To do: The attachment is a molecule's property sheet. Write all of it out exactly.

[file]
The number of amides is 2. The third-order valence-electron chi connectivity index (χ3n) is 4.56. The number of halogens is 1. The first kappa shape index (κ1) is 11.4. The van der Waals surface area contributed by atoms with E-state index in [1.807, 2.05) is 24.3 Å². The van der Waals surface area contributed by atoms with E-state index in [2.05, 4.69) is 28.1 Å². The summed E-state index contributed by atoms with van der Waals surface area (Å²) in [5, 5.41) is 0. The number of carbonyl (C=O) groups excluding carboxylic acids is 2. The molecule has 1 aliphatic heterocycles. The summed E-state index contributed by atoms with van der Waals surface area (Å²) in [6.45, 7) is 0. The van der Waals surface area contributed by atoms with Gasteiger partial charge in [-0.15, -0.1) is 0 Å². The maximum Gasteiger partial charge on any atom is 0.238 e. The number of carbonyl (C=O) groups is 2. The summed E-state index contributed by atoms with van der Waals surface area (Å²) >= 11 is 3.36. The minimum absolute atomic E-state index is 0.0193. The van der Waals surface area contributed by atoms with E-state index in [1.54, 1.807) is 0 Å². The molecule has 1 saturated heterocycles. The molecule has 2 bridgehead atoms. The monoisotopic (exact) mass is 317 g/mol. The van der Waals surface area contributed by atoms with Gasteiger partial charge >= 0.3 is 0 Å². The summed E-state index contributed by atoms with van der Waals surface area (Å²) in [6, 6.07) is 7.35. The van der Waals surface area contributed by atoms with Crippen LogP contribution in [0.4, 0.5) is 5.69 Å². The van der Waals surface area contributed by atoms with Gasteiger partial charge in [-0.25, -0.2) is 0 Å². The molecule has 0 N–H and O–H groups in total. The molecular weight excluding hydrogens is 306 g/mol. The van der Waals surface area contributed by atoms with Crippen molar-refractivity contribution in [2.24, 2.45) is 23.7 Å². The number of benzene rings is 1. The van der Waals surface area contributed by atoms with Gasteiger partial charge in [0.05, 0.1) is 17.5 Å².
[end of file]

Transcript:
The number of amides is 2. The third-order valence-electron chi connectivity index (χ3n) is 4.56. The number of halogens is 1. The first kappa shape index (κ1) is 11.4. The van der Waals surface area contributed by atoms with E-state index in [1.807, 2.05) is 24.3 Å². The van der Waals surface area contributed by atoms with E-state index in [2.05, 4.69) is 28.1 Å². The summed E-state index contributed by atoms with van der Waals surface area (Å²) in [5, 5.41) is 0. The number of carbonyl (C=O) groups excluding carboxylic acids is 2. The molecule has 1 aliphatic heterocycles. The summed E-state index contributed by atoms with van der Waals surface area (Å²) in [6.45, 7) is 0. The van der Waals surface area contributed by atoms with Gasteiger partial charge in [-0.15, -0.1) is 0 Å². The maximum Gasteiger partial charge on any atom is 0.238 e. The number of carbonyl (C=O) groups is 2. The summed E-state index contributed by atoms with van der Waals surface area (Å²) >= 11 is 3.36. The minimum absolute atomic E-state index is 0.0193. The van der Waals surface area contributed by atoms with E-state index in [1.54, 1.807) is 0 Å². The molecule has 1 saturated heterocycles. The molecule has 2 bridgehead atoms. The monoisotopic (exact) mass is 317 g/mol. The van der Waals surface area contributed by atoms with Gasteiger partial charge >= 0.3 is 0 Å². The summed E-state index contributed by atoms with van der Waals surface area (Å²) in [6, 6.07) is 7.35. The van der Waals surface area contributed by atoms with Crippen LogP contribution in [0.4, 0.5) is 5.69 Å². The van der Waals surface area contributed by atoms with Gasteiger partial charge in [-0.25, -0.2) is 0 Å². The molecule has 0 N–H and O–H groups in total. The molecular weight excluding hydrogens is 306 g/mol. The van der Waals surface area contributed by atoms with Crippen molar-refractivity contribution in [2.24, 2.45) is 23.7 Å². The number of benzene rings is 1. The van der Waals surface area contributed by atoms with Gasteiger partial charge in [0.05, 0.1) is 17.5 Å².